Pollution Exclusion / Illinois

Unreliable Expert Testimony Not Admissible to Prove “Sudden and Accidental” Discharge – Summary Judgment for Insurer

An Illinois federal court, applying Illinois law, granted summary judgment in favor of an insurer finding that a pollution exclusion applied to bar coverage for groundwater contamination claims.  The insured sought to prove through expert testimony that the discharges that resulted in the contamination were “sudden and accidental,” but the court held that the expert’s opinions were inadmissible because there was no proof that the opinions were the result of a reliable methodology.

Varlen Corp. (“Varlen”) allegedly caused groundwater contamination at sites in Illinois and California. Operations at the sites included refueling trains and using chlorinates solvents to refurbish them and chrome plating “tanks” or “baths.”  The Illinois Environmental Protection Agency threatened Varlen with an enforcement action for alleged contamination in 2006.  Varlen claims it took several remedial steps as a result, including installing a recovery system and remediating the soil and groundwater.  The California Department of Toxic Substances Control (“CDTSC”) began enforcement proceedings against Varlen in 1999 and ordered it to take corrective action.  The CDTSC eventually sued Varlen in 2007, which resulted in a $5.1 million consent decree.

Varlen sued Liberty Mutual Insurance Co. (“Liberty Mutual”) seeking a coverage determination under general liability insurance policies Liberty Mutual issued to Varlen.  The Liberty Mutual policies contained a pollution exclusion.  However, per the policies, the pollution exclusion “does not apply if such discharge dispersal, release or escape is sudden and accidental.”  Varlen moved for summary judgment arguing that its expert’s testimony demonstrated that an exception to the pollution exclusion applied.  Liberty Mutual filed a summary judgment motion based on the policies’ pollution exclusion and a motion to exclude the testimony of Varlen’s expert.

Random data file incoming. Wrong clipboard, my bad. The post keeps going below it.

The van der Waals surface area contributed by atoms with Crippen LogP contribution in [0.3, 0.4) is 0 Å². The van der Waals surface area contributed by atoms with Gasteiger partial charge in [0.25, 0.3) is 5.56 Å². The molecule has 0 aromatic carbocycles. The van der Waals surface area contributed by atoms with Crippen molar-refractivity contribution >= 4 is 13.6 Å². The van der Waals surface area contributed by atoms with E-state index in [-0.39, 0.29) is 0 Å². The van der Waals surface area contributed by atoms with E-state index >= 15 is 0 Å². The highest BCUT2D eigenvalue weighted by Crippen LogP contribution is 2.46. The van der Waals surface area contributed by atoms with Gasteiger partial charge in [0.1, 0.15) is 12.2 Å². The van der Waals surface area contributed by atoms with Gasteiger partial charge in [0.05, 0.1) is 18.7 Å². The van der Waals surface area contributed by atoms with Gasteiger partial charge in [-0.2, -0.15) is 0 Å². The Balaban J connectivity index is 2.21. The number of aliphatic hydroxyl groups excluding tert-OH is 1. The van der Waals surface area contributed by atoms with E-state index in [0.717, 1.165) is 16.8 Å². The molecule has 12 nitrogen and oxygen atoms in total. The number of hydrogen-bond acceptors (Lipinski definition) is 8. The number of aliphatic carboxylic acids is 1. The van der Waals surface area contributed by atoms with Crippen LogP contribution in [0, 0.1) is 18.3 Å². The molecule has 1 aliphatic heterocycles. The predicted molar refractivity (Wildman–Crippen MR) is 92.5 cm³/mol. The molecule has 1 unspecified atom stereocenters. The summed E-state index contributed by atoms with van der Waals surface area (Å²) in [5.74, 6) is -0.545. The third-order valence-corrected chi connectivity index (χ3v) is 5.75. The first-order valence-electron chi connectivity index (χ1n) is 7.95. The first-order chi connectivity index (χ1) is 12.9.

Varlen submitted its expert report which stated that Varlen’s alleged groundwater contamination was “sudden and accidental.”  The court held that, while the expert’s report satisfied the requirements of Federal Rule of Civil Procedure 26(a)(2), Varlen had not shown that the opinions were reliable enough to be admissible.  Federal Rule of Evidence 702 allows opinion testimony by an expert “who is qualified … by knowledge, skill, experience, training, or education” to testify.  According to the court, Rule 702 requires the court to ask the following questions before admitting expert testimony: (1) “is the expert … qualified by knowledge, skill, experience, training, or education”; (2) “does the proposed expert testimony … assist the trier of fact in determining a relevant fact at issue in the case”; (3) is “the expert’s testimony … based on sufficient facts or data and reliable principles and methods”; and (4) “has the expert reliably applied the principles and methods to the facts of the case.”  The court held that the expert testimony was inadmissible because, even though Varlen’s expert established the proper basis for his opinions, he did not demonstrate that they resulted from a reliable methodology.  Thus, because Varlen relied exclusively on the expert’s testimony to create a fact issue on whether the discharges at the sites were sudden and accidental, Varlen did not satisfy its burden in proving that an exception to the pollution exclusion applied.  The court granted Liberty Mutual’s motion for summary judgment. Varlen Corp. v. Liberty Mutual Ins. Co., Case No. 13-cv-05463 (N.D.  Ill. Sept. 25, 2017).